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The Cosmological Argument Essay

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The Cosmological Argument

The Cosmological Argument attempts to prove that God exists by showing
that there cannot be an infinite number of regressions of causes to
things that exist. It states that there must be a final
uncaused-cause of all things. This uncaused-cause is asserted to be
God.
The Cosmological Argument takes several forms but is basically
represented below.

Cosmological Argument

1. Things exist.

2. It is possible for those things to not exist.

3. Whatever has the possibility of non existence, yet exists, has
been caused to exist.

A. Something cannot bring itself into existence since it must exist to
bring itself into existence which is illogical.

4. There cannot be an infinite number of causes to bring something
into existence.

. Because an infinite regression of causes ultimately has no initial
cause which means there is no cause of existence.

A. Since the universe exists, it must have a cause.

5. Therefore, there must be an uncaused cause of all things.

6. The uncaused cause must be God.

Thomas Aquinas (1224-1274) had a version of the Cosmological Argument
called the Argument from Motion. He stated that things in motion
could not have brought themselves into motion but must be caused to
move. There cannot be an infinite regression of movers. Therefore,
there must be an Unmoved Mover. This Unmoved Mover is God.

Strengths of the argument

The strengths of the Cosmological Argument lie in both its simplicity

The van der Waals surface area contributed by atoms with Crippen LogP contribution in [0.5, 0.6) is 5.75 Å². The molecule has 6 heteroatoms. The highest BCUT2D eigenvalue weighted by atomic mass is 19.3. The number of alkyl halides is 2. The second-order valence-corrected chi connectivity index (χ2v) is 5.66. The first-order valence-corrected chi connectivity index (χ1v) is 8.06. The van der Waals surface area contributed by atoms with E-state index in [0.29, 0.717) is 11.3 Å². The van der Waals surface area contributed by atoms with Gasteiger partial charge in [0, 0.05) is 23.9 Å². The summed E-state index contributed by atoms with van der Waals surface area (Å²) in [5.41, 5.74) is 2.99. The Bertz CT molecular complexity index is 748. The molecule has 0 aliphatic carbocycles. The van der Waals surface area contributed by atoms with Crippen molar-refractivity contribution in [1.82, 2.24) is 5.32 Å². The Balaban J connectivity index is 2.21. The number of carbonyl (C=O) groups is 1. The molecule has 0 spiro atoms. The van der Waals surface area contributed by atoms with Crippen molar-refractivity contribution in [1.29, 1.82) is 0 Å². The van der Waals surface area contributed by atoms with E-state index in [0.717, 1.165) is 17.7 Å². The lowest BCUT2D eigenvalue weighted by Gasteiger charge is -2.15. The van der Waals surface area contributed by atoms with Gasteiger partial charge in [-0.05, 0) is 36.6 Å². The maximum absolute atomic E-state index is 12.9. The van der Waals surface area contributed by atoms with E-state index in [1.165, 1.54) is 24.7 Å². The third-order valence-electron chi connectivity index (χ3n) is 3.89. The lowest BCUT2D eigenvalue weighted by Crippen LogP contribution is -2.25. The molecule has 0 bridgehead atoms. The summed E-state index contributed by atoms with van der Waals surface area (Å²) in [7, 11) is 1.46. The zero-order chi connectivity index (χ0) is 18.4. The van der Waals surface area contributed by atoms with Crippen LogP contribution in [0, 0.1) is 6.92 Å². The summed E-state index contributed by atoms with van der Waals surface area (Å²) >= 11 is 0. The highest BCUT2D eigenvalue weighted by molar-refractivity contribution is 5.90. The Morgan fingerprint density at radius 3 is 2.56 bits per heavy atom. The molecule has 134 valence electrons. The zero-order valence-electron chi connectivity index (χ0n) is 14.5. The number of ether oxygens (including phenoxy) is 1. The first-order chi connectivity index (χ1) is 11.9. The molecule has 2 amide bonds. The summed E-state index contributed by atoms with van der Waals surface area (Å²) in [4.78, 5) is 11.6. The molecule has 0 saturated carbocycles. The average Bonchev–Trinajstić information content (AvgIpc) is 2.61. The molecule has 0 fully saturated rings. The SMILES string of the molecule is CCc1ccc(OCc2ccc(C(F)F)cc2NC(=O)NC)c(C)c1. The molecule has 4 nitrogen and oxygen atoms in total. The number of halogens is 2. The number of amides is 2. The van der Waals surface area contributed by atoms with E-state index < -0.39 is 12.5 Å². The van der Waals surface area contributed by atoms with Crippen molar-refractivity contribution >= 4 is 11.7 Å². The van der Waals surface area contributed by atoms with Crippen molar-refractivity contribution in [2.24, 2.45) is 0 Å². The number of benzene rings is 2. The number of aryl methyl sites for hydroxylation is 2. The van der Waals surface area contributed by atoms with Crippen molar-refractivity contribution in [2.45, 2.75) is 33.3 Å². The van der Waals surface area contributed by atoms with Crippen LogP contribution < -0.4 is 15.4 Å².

and easily comprehensible concept that there cannot be an infinite
number of causes to an event. Some arguments for God's existence
re...


... middle of paper ...


... deism in that after setting it in motion God has withdrawn from the
world and merely observe it from a distance (like a watchmaker winding
up a watch and watching it work, run down and stop). But if this is so
what reason is there for believing in God and practicing religion
today? Furthermore, why believe that a God who may have set the world
in motion is still around? It may have been that in the act of being
the first cause of all there is God 'burnt out' and died. God might
even have gone off to do a better job of creating universes elsewhere!
Even if God is still around the Cosmological Argument has not solved
the further issue of which God actually created the world. This latter
point may only be solved on the basis of special revelation (which is
outside the boundary of the Cosmological Argument as presented here).


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